The Bachelor Mansion

Ever notice the design of ABC’s The Bachelor mansion? There are colors, patterns, and plants galore, along with design choices that create a relaxed and informal vibe like casual layouts, floor poufs, and daybeds.

 

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Lara Jean’s Bedroom, To All The Boys I’ve Loved Before

A youthful take on eclectic style, we’re obsessed with Lara Jean’s wall mural.

 

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Nancy Meyers’ Home Again

In contrast to Lara Jean’s bedroom, the interior of Alice Kinney’s (played by Reese Witherspoon) home is the adult version of eclectic style.

transitional interior designTransitional Design

A timeless style, transitional interior design (also sometimes called contemporary) is unfussy and approachable. In these interiors, you’ll find a lot of neutral upholstery, dark woods, streamlined shapes, chrome finishes, and a strong emphasis on comfort.

Transitional is a great base style that you can layer other design aesthetics on top of. It’s definitely a “safer” style that’s hard to dislike because, as Alessandra notes, it’s a “style-less” style that’s really the bread and butter of so many homes.

Explore Transitional Design Ideas

Hotel furniture

The quintessential example of transitional style? Furniture in hotels. Nothing to be offended by here!

Transitional design in popular culture

Since this style is such a chameleon it can be hard to spot in the wild. Here are a few places we see it crop up in popular culture.

Amanda Woods’ Home, The Holiday

Amanda’s house from The Holiday is a great example of transitional design mixed with traditional influences. Peek our designs for the two homes featured in The Holiday and learn how to get the looks!

rustic interior designRustic Design

Another incredibly popular style, rustic design is a look that is comfortable, warm, and inviting. Inside rustic spaces you’ll find lots of texturous materials, like reclaimed wood, leather with a patina, sheepskins, sisal and jute, architectural fragments, and unfinished metals.

This is a style that can be spun in so many ways depending on your individual tastes. You can go log cabin rustic, farmhouse, modern rustic… the list goes on! But at their core, all of these styles are centered around creature comforts and a love of natural materials.

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Rustic design in popular culture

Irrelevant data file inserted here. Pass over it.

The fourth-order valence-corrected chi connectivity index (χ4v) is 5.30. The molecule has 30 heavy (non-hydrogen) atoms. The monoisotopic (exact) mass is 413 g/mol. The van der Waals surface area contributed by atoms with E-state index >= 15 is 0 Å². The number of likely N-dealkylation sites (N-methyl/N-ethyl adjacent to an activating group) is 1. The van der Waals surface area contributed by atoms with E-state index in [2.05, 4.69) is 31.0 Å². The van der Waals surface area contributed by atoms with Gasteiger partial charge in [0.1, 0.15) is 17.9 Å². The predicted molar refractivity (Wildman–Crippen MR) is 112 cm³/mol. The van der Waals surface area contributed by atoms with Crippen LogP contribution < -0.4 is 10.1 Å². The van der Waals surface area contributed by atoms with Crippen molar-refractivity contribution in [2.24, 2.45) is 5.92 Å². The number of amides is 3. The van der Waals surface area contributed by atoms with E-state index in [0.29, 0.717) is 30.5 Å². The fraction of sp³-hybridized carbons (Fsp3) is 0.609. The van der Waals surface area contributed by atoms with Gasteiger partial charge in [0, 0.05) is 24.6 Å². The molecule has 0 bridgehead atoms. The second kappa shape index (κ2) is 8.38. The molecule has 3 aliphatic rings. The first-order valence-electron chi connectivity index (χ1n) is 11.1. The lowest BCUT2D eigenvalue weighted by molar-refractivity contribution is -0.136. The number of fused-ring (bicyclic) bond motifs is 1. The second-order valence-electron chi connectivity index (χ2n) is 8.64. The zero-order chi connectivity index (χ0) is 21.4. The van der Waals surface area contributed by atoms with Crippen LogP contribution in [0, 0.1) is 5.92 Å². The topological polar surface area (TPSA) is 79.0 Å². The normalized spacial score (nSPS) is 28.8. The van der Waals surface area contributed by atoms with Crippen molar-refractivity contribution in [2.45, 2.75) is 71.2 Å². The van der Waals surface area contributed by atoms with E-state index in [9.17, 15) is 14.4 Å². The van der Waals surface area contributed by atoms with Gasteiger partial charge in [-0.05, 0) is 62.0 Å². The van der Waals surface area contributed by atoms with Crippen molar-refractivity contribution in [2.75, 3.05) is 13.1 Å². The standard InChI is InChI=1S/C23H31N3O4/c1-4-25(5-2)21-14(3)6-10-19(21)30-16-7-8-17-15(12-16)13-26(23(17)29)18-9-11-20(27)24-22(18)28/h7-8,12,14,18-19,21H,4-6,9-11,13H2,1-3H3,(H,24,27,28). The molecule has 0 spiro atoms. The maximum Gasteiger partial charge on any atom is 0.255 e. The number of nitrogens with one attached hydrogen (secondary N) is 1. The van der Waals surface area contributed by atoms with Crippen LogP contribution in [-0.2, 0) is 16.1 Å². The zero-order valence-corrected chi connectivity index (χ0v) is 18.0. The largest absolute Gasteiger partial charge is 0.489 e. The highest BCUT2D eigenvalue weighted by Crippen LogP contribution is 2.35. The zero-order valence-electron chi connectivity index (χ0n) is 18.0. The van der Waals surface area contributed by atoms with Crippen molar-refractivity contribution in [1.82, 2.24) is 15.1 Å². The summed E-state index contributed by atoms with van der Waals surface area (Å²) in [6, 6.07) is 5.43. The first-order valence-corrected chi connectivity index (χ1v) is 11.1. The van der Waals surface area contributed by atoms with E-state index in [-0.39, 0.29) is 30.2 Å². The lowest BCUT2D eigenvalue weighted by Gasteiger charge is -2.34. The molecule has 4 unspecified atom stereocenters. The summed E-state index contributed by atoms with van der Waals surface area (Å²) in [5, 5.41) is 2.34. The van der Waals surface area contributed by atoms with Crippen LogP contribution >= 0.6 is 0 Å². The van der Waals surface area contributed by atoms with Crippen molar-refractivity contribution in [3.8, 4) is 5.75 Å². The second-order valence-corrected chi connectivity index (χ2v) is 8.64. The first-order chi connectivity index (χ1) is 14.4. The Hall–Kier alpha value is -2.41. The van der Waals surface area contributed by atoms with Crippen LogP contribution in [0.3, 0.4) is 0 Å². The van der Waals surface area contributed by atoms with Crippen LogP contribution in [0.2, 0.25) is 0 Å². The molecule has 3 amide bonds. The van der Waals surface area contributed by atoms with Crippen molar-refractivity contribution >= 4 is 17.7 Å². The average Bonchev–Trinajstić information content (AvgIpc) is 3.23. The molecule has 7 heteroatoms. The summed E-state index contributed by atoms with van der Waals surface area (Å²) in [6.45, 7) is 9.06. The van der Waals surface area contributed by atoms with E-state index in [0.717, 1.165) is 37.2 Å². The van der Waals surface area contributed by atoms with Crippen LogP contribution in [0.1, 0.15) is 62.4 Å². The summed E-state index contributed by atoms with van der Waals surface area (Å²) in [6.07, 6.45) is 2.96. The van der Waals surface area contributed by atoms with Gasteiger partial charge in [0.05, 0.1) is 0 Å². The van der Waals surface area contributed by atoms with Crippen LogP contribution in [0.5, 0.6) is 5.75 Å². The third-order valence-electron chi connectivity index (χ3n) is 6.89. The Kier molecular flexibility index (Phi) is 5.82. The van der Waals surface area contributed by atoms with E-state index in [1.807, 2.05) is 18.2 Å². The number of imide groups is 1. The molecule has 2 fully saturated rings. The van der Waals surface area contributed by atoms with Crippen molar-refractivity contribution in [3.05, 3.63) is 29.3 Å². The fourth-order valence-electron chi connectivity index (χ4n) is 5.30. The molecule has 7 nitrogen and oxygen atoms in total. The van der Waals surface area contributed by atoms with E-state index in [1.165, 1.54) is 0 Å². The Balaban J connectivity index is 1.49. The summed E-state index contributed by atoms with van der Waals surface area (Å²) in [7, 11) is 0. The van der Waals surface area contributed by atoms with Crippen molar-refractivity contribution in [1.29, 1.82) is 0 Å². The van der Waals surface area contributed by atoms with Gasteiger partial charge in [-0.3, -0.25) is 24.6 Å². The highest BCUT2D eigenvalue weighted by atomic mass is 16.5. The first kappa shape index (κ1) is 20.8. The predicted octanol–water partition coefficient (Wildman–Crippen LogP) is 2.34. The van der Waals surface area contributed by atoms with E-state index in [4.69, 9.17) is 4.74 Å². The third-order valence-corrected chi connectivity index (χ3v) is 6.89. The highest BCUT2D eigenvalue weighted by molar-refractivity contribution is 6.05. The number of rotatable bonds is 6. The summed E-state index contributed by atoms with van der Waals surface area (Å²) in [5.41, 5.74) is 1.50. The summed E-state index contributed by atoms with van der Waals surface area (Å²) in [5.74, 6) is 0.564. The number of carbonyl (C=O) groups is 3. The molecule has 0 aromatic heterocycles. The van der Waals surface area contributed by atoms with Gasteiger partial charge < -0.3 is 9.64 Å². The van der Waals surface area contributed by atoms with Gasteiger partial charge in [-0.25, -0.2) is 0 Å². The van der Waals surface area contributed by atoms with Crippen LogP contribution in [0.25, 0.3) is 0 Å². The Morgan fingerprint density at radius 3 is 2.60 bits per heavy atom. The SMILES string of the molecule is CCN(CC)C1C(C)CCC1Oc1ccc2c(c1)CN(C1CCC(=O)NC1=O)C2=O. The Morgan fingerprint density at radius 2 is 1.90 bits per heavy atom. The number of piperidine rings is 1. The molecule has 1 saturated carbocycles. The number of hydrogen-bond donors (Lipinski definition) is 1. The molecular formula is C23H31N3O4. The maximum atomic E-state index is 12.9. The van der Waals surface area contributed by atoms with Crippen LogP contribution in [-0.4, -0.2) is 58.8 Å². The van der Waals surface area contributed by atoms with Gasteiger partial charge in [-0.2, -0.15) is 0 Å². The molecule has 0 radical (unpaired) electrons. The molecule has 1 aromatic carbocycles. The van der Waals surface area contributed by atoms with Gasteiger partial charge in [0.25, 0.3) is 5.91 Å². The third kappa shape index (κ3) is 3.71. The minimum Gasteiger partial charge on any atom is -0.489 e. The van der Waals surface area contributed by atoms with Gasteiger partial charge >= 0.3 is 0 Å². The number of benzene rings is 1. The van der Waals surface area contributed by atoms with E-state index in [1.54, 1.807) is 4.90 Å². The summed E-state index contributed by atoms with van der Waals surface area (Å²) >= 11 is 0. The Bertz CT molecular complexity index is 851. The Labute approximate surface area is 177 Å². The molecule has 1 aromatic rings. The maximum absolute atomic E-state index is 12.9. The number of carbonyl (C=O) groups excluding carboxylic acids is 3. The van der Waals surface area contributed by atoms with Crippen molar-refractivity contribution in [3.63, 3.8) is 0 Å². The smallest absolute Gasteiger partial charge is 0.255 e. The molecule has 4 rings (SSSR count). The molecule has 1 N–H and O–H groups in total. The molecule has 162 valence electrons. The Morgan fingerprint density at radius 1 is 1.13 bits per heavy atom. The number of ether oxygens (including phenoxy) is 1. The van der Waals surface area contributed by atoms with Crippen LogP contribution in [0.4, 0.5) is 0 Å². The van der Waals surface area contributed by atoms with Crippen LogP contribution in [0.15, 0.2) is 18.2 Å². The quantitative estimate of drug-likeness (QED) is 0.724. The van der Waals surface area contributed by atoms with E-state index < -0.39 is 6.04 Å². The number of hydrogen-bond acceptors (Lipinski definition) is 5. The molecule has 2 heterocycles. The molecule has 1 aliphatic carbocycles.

When we think about how design makes you feel when you’re experiencing it, rustic is a style that makes you feel comfortable, supported, warm, and cozy. Not a bad place to be. Here are some places we’re seeing rustic design on the big screen!

Winterfell Castle, Game of Thrones

It doesn’t get cozier than this! Want to get the style of your favorite Game of Thrones character? Peek our designs for the most-popular Game of Thrones houses.

 

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Chip and Joanna Gaines’ Fixer Upper Style

Joanna Gaines is without a doubt our idea of the quintessential rustic style icon.

industrial interior designIndustrial Design

A close cousin of rustic, both industrial and rustic design are into a vintage and rugged past, but industrial is more about the warehouse look. Spaces designed in this style embrace the use of industrial materials (what you’d see in an old-timey factory setting) like edison bulbs, exposed ductwork, pipes, unfinished woods and metals, and leather.

Historically, the industrial style comes from loft spaces. As warehouses were converted into lofts, many of which were lived in by artists like Andy Warhol, they were designed with the space’s history in mind.

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Andy Warhol’s Loft

Industrial design in popular culture

Does your favorite movie character live the loft life? Some of ours do! Here are a few places we see industrial design in popular TV shows.

 

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New Girl Loft

Jess and co. live in this trendy, urban loft in LA. It’s a cheery take on industrial style.

 

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Queer Eye Loft

Warmed up with pops of brass and leather, the Queer Eye loft is a great interpretation of industrial style with an infusion of comfort.